By Sandya Sagar
A historic journey via the longest-running travel company in the world, Cox & Kings. Through the arched windows of the Musamman Burj palace in Agra Fort, I saw the Taj Mahal amid the green fields in the distance, shining like a diamond in a sea of emeralds. The snaking Yamuna River in the foreground was calm under a bright cloudless sky, birds soared above and the wind gushed through the ventilated fort where Mughal emperor Shah Jahan ruled India 350 years ago. I was standing in the very room where the king spent his final days grieving his wife Mumtaz Mahal’s death and staring at the tomb he built for her as a testament to their love. The interior walls of the Agra fort, beautiful with carvings and marble inlay work, have witnessed history and I was fortunate to be in the space once occupied by royalty. Up close, the Taj Mahal, with its fine white marble is the most beautiful monument I ever laid my eyes on. It sparkled in the sunlight, its four pillars scraped the heavens and the tree-lined azure pools in the front reflected the arched domes. It was my first time in Northern India, a place steeped in history and vibrant with various cultures and languages.
I booked a 12-day tour with Cox & Kings (C&K), a luxury travel company that has more than 250 years experience in travel to India and worldwide. I wanted to ensure that I was able to experience authentic India without any hassle, and C&K is known for creating unforgettable getaways to the most exotic places. They take care of the all of the details, and provide knowledgeable local guides, allowing travelers to truly experience the destination.
After an afternoon enthralled by the beauty of Taj, my C&K guide Anil and I traveled to nearby Fatehpur Sikri, a far less touristy land lost in time full of palaces built by Shah Jahan’s legendary grandfather, Akbar the Great. The red sandstone buildings are a fusion of Persian and Hindu architectural elements. The area was never resettled after the king moved the capital to Agra, and thus remains well preserved and a sight to forever cherish.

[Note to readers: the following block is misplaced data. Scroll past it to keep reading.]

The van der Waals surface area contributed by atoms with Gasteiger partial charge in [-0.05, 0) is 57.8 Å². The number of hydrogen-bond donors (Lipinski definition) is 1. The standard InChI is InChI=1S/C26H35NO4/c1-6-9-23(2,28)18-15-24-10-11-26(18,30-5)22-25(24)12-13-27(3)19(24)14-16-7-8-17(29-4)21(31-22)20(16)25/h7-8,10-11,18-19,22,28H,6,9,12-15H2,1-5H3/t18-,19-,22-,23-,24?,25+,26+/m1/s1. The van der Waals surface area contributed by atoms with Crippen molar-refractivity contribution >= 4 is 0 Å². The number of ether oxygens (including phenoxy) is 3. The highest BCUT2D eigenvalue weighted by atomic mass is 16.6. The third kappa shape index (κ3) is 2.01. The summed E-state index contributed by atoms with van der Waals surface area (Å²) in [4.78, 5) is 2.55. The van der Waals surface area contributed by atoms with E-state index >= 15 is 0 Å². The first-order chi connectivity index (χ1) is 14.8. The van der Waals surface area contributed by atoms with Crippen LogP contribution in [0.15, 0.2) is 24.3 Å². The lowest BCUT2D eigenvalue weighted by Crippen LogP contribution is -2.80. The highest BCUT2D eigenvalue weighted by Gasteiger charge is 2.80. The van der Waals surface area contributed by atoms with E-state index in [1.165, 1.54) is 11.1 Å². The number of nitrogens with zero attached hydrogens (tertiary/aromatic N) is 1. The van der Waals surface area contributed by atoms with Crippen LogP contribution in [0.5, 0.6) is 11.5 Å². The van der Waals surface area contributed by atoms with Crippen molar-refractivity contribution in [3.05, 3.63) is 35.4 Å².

The day before, after a long but comfortable journey from New York, I arrived in Delhi, capital of India. After a brief stop at the Rashtrapati Bhawan, the residence of the Indian President, Anil took me to the Qutab Minar. Built in 1199 A.D., the red sandstone tower, with its striking carvings, stands 240ft high next to India’s first mosque. Upon our departure, Anil suggested a rickshaw ride through the streets of Old Delhi, which offered a fascinating glimpse into daily life in this bustling city. As a kaleidoscope of colors, scents and sights whizzed past, I began to realize this trip would be unlike any other I have taken. That night, as I wandered through the Mughal inspired lobby of the Taj Mahal Hotel, where arrangements were made for my stay in Delhi, I couldn’t help but admire the attention to detail and the care taken to ensure the guests have a grand time.